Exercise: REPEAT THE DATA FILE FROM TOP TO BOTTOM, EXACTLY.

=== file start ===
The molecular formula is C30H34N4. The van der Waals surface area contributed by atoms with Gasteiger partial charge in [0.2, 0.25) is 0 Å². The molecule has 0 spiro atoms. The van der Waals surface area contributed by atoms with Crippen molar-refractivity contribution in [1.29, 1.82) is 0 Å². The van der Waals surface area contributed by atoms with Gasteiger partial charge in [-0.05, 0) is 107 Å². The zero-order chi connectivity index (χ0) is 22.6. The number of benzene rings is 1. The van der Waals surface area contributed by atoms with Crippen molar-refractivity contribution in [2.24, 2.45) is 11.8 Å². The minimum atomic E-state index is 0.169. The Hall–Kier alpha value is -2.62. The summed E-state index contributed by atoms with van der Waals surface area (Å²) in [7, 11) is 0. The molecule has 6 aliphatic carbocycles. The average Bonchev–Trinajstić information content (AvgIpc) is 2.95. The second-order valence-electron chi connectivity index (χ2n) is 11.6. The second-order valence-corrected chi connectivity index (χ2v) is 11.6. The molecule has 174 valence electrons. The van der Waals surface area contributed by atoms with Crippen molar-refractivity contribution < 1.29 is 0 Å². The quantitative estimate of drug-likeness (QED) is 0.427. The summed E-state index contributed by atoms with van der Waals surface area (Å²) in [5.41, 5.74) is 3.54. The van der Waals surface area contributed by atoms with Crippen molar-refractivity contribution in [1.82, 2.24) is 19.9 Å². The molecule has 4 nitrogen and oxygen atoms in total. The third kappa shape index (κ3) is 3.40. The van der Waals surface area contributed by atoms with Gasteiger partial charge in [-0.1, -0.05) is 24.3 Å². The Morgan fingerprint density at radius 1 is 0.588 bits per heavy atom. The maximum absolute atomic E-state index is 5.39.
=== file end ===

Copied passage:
The molecular formula is C30H34N4. The van der Waals surface area contributed by atoms with Gasteiger partial charge in [0.2, 0.25) is 0 Å². The molecule has 0 spiro atoms. The van der Waals surface area contributed by atoms with Crippen molar-refractivity contribution in [1.29, 1.82) is 0 Å². The van der Waals surface area contributed by atoms with Gasteiger partial charge in [-0.05, 0) is 107 Å². The zero-order chi connectivity index (χ0) is 22.6. The number of benzene rings is 1. The van der Waals surface area contributed by atoms with Crippen molar-refractivity contribution in [2.24, 2.45) is 11.8 Å². The minimum atomic E-state index is 0.169. The Hall–Kier alpha value is -2.62. The summed E-state index contributed by atoms with van der Waals surface area (Å²) in [7, 11) is 0. The molecule has 6 aliphatic carbocycles. The average Bonchev–Trinajstić information content (AvgIpc) is 2.95. The second-order valence-electron chi connectivity index (χ2n) is 11.6. The second-order valence-corrected chi connectivity index (χ2v) is 11.6. The molecule has 174 valence electrons. The van der Waals surface area contributed by atoms with Crippen molar-refractivity contribution < 1.29 is 0 Å². The quantitative estimate of drug-likeness (QED) is 0.427. The summed E-state index contributed by atoms with van der Waals surface area (Å²) in [5.41, 5.74) is 3.54. The van der Waals surface area contributed by atoms with Crippen molar-refractivity contribution in [1.82, 2.24) is 19.9 Å². The molecule has 4 nitrogen and oxygen atoms in total. The third kappa shape index (κ3) is 3.40. The van der Waals surface area contributed by atoms with Gasteiger partial charge in [-0.1, -0.05) is 24.3 Å². The Morgan fingerprint density at radius 1 is 0.588 bits per heavy atom. The maximum absolute atomic E-state index is 5.39.